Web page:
Support web.config style Transforms on any file in any project type
Web.config Transforms offer a great way to handle environment-specific settings. XML and other files frequently warrant similar changes when building for development (Debug), SIT, UAT, and production (Release). It is easy to create additional build configurations to support multiple environments via transforms. Unfortunately, not everything can be handled in web.config files many settings need to be changed in xml or other "config" files.
Also, this functionality is needed in other project types - most notably SharePoint 2010 projects.
Update 2/14/2017 – I am happy to announce that we have updated the SlowCheetah extension to work with Visual Studio 2017 and 2015. You can install the extension from the VS marketplace: https://marketplace.visualstudio.com/items?itemName=WillBuikMSFT.SlowCheetah-XMLTransforms
We are also in the process of adding support for additional project and file types. For the latest development news for the extension, check out the GitHub repo: https://github.com/sayedihashimi/slow-cheetah
Please let us know if you run into any issues by reporting them at the issue tracker on SlowCheetah’s GitHub page.
Note: if you installed the preview extension for Visual Studio 2015, please be sure to remove it before installing the new one to avoid conflicts.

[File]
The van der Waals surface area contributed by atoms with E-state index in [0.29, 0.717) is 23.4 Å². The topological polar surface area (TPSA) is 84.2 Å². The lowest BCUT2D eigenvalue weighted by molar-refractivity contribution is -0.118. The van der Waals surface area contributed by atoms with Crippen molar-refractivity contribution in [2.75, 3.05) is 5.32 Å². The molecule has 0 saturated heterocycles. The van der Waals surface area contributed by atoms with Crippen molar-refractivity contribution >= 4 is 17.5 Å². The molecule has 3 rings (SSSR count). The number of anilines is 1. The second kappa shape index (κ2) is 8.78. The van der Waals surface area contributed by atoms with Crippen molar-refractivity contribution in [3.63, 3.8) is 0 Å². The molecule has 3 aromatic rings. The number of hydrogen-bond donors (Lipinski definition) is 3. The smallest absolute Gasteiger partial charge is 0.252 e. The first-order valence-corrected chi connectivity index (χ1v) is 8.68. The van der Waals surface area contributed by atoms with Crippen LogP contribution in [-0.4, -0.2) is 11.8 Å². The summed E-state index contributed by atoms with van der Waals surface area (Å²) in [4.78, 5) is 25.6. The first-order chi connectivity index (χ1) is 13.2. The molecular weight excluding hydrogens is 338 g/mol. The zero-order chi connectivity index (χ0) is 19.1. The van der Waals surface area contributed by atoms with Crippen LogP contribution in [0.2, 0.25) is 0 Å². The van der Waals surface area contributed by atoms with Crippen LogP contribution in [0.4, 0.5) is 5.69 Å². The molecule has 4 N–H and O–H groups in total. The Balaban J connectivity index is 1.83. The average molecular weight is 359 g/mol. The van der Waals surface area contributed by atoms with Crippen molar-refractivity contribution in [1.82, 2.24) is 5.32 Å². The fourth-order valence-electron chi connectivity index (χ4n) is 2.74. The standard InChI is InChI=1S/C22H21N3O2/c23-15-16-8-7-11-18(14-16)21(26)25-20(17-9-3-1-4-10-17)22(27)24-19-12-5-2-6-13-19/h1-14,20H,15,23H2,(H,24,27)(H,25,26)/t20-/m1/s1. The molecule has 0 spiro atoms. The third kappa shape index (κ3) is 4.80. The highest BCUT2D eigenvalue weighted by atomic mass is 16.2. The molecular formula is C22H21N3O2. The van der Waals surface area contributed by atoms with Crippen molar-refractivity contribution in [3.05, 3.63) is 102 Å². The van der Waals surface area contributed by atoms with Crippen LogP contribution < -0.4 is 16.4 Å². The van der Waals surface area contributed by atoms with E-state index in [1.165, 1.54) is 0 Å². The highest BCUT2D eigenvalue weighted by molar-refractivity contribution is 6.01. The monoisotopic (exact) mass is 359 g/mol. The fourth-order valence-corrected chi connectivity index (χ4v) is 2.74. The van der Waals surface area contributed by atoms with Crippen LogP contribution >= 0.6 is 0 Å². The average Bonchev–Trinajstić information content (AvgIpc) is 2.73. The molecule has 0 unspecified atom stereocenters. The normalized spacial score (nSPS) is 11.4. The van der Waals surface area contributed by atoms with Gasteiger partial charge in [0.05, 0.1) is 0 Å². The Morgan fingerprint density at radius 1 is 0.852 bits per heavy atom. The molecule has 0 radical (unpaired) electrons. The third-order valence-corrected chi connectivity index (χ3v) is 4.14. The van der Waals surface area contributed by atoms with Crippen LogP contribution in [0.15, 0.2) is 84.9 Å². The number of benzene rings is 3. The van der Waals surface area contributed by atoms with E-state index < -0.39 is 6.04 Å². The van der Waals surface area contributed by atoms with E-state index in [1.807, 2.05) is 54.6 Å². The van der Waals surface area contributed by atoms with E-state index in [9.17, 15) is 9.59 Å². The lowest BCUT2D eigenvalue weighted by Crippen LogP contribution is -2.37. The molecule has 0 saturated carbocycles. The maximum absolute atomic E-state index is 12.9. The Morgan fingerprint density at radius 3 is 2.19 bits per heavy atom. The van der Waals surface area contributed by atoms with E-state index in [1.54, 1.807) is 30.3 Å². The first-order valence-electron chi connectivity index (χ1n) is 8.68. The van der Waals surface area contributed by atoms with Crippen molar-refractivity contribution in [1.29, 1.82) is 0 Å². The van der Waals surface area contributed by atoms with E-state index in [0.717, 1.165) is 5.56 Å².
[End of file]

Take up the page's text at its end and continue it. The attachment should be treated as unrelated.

.Net is failing commented
Some interesting data from the 2017 Stack Overflow survey...
C# has fallen in popularity from 45% to 34% in just 5 years.
And Xamarin is one of the most dreaded technologies in the Stack Overflow survey.
The only really successful language Microsoft ever developed was classic VB, up to its best version ever - the VB6 programming language. They have never achieved the same success since.
C Parcell commented
Just wrap this into the core code base. Cheetah/Koala or whichever, it really should be baked in at this point.
I have to agree with the last 3 comments. An extension??? Really?
I could understand if we were asking for something that does not exist on the IDE, but that is not the case. We have a feature that works fine for web.config but not for app.config. That! That is the problem.
No-one asked for an extension. If we start to use this in a new project, who tells us this extension will be maintained in 2 years, or will be working with next VS version?
We need a serious commitment, not just some code published on github and then abandoned some months later because MSFT changes its plans (again).
And btw: The item was filed on Jul 16, 2011. First MSFT reaction was at Mar 4, 2015. If you're listening, you're listening very slow.
Ian Colledge commented
Only been wait for this for about 15 years... and we get an extension
We cannot rely on everything being a third party and unsupported in 2 years extension in Visual Studio. The everything as a third party extension breaks for most corporate applications for well over half of the expected application lifespan of 7+ years.
Document retention will force applications to be kept for well over 5 years in a large company.
Relying on third party tools which will be dead or unsupported by the 2 original developers is a bad business plan on Microsoft's part.